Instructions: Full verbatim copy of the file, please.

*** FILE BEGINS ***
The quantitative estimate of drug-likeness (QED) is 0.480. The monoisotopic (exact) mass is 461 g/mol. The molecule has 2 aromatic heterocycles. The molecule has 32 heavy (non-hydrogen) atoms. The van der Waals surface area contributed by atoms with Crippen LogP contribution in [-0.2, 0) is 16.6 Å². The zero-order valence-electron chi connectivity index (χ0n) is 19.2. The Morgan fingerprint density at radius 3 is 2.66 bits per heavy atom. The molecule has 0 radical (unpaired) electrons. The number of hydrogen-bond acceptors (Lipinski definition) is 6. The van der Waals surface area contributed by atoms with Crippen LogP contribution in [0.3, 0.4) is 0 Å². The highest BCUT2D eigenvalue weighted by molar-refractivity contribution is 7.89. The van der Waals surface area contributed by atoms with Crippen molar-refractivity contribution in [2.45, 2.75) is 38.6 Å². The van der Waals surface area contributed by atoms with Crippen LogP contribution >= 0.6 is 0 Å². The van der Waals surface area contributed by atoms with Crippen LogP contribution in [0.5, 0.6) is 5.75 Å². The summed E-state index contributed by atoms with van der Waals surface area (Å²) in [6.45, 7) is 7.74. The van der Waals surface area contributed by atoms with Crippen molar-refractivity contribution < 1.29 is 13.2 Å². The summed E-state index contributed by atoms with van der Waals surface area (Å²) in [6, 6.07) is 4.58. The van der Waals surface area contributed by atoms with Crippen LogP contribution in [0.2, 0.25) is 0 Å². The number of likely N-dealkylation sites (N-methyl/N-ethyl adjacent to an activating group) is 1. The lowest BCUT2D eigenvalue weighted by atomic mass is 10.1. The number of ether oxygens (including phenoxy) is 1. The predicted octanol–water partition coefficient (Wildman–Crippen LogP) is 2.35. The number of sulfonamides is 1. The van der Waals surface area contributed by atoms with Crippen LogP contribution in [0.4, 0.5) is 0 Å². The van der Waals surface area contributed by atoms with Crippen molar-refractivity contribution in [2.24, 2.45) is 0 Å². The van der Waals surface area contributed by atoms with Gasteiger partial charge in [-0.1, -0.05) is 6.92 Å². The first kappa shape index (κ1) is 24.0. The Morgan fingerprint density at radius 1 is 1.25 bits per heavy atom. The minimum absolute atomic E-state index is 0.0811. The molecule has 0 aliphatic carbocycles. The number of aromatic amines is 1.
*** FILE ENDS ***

The quantitative estimate of drug-likeness (QED) is 0.480. The monoisotopic (exact) mass is 461 g/mol. The molecule has 2 aromatic heterocycles. The molecule has 32 heavy (non-hydrogen) atoms. The van der Waals surface area contributed by atoms with Crippen LogP contribution in [-0.2, 0) is 16.6 Å². The zero-order valence-electron chi connectivity index (χ0n) is 19.2. The Morgan fingerprint density at radius 3 is 2.66 bits per heavy atom. The molecule has 0 radical (unpaired) electrons. The number of hydrogen-bond acceptors (Lipinski definition) is 6. The van der Waals surface area contributed by atoms with Crippen LogP contribution in [0.3, 0.4) is 0 Å². The highest BCUT2D eigenvalue weighted by molar-refractivity contribution is 7.89. The van der Waals surface area contributed by atoms with Crippen molar-refractivity contribution in [2.45, 2.75) is 38.6 Å². The van der Waals surface area contributed by atoms with Crippen LogP contribution >= 0.6 is 0 Å². The van der Waals surface area contributed by atoms with Crippen LogP contribution in [0.5, 0.6) is 5.75 Å². The summed E-state index contributed by atoms with van der Waals surface area (Å²) in [6.45, 7) is 7.74. The van der Waals surface area contributed by atoms with Crippen molar-refractivity contribution < 1.29 is 13.2 Å². The summed E-state index contributed by atoms with van der Waals surface area (Å²) in [6, 6.07) is 4.58. The van der Waals surface area contributed by atoms with Crippen LogP contribution in [0.2, 0.25) is 0 Å². The number of likely N-dealkylation sites (N-methyl/N-ethyl adjacent to an activating group) is 1. The lowest BCUT2D eigenvalue weighted by atomic mass is 10.1. The number of ether oxygens (including phenoxy) is 1. The predicted octanol–water partition coefficient (Wildman–Crippen LogP) is 2.35. The number of sulfonamides is 1. The van der Waals surface area contributed by atoms with Crippen LogP contribution in [0.4, 0.5) is 0 Å². The van der Waals surface area contributed by atoms with Crippen molar-refractivity contribution in [2.24, 2.45) is 0 Å². The van der Waals surface area contributed by atoms with Gasteiger partial charge in [-0.1, -0.05) is 6.92 Å². The first kappa shape index (κ1) is 24.0. The Morgan fingerprint density at radius 1 is 1.25 bits per heavy atom. The minimum absolute atomic E-state index is 0.0811. The molecule has 0 aliphatic carbocycles. The number of aromatic amines is 1.